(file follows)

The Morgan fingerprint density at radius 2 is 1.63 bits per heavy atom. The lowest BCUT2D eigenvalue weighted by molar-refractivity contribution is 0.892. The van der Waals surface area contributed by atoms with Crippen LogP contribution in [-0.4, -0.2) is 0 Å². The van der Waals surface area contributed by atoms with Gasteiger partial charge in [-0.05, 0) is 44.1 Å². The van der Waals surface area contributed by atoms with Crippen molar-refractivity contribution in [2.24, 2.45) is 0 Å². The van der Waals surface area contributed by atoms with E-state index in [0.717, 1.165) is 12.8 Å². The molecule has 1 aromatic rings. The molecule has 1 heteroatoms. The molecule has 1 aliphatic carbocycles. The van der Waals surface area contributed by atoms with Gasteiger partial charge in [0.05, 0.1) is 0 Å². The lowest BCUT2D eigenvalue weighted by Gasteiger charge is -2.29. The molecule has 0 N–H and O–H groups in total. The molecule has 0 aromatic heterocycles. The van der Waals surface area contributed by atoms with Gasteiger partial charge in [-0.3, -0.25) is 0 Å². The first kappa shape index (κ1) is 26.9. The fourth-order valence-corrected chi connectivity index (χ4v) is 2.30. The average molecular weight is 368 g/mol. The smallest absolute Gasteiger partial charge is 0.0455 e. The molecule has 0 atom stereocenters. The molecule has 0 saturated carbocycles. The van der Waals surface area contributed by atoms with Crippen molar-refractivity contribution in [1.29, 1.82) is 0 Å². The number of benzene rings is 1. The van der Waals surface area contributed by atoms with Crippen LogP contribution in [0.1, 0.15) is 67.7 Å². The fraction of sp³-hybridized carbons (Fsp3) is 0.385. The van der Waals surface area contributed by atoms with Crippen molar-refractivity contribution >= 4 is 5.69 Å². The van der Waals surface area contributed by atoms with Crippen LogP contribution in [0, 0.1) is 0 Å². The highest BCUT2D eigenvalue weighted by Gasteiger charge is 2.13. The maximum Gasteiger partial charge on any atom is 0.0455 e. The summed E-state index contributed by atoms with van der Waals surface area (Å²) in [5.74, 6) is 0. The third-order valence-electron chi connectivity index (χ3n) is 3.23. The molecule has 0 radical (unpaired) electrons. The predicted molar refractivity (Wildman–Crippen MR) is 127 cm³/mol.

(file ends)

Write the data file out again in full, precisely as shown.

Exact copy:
The Morgan fingerprint density at radius 2 is 1.63 bits per heavy atom. The lowest BCUT2D eigenvalue weighted by molar-refractivity contribution is 0.892. The van der Waals surface area contributed by atoms with Crippen LogP contribution in [-0.4, -0.2) is 0 Å². The van der Waals surface area contributed by atoms with Gasteiger partial charge in [-0.05, 0) is 44.1 Å². The van der Waals surface area contributed by atoms with Crippen molar-refractivity contribution in [2.24, 2.45) is 0 Å². The van der Waals surface area contributed by atoms with E-state index in [0.717, 1.165) is 12.8 Å². The molecule has 1 aromatic rings. The molecule has 1 heteroatoms. The molecule has 1 aliphatic carbocycles. The van der Waals surface area contributed by atoms with Gasteiger partial charge in [0.05, 0.1) is 0 Å². The lowest BCUT2D eigenvalue weighted by Gasteiger charge is -2.29. The molecule has 0 N–H and O–H groups in total. The molecule has 0 aromatic heterocycles. The van der Waals surface area contributed by atoms with Gasteiger partial charge in [-0.3, -0.25) is 0 Å². The first kappa shape index (κ1) is 26.9. The fourth-order valence-corrected chi connectivity index (χ4v) is 2.30. The average molecular weight is 368 g/mol. The smallest absolute Gasteiger partial charge is 0.0455 e. The molecule has 0 atom stereocenters. The molecule has 0 saturated carbocycles. The van der Waals surface area contributed by atoms with Crippen molar-refractivity contribution in [1.29, 1.82) is 0 Å². The number of benzene rings is 1. The van der Waals surface area contributed by atoms with Crippen LogP contribution in [0.1, 0.15) is 67.7 Å². The fraction of sp³-hybridized carbons (Fsp3) is 0.385. The van der Waals surface area contributed by atoms with Crippen molar-refractivity contribution >= 4 is 5.69 Å². The van der Waals surface area contributed by atoms with Crippen LogP contribution in [0, 0.1) is 0 Å². The highest BCUT2D eigenvalue weighted by Gasteiger charge is 2.13. The maximum Gasteiger partial charge on any atom is 0.0455 e. The summed E-state index contributed by atoms with van der Waals surface area (Å²) in [5.74, 6) is 0. The third-order valence-electron chi connectivity index (χ3n) is 3.23. The molecule has 0 radical (unpaired) electrons. The predicted molar refractivity (Wildman–Crippen MR) is 127 cm³/mol.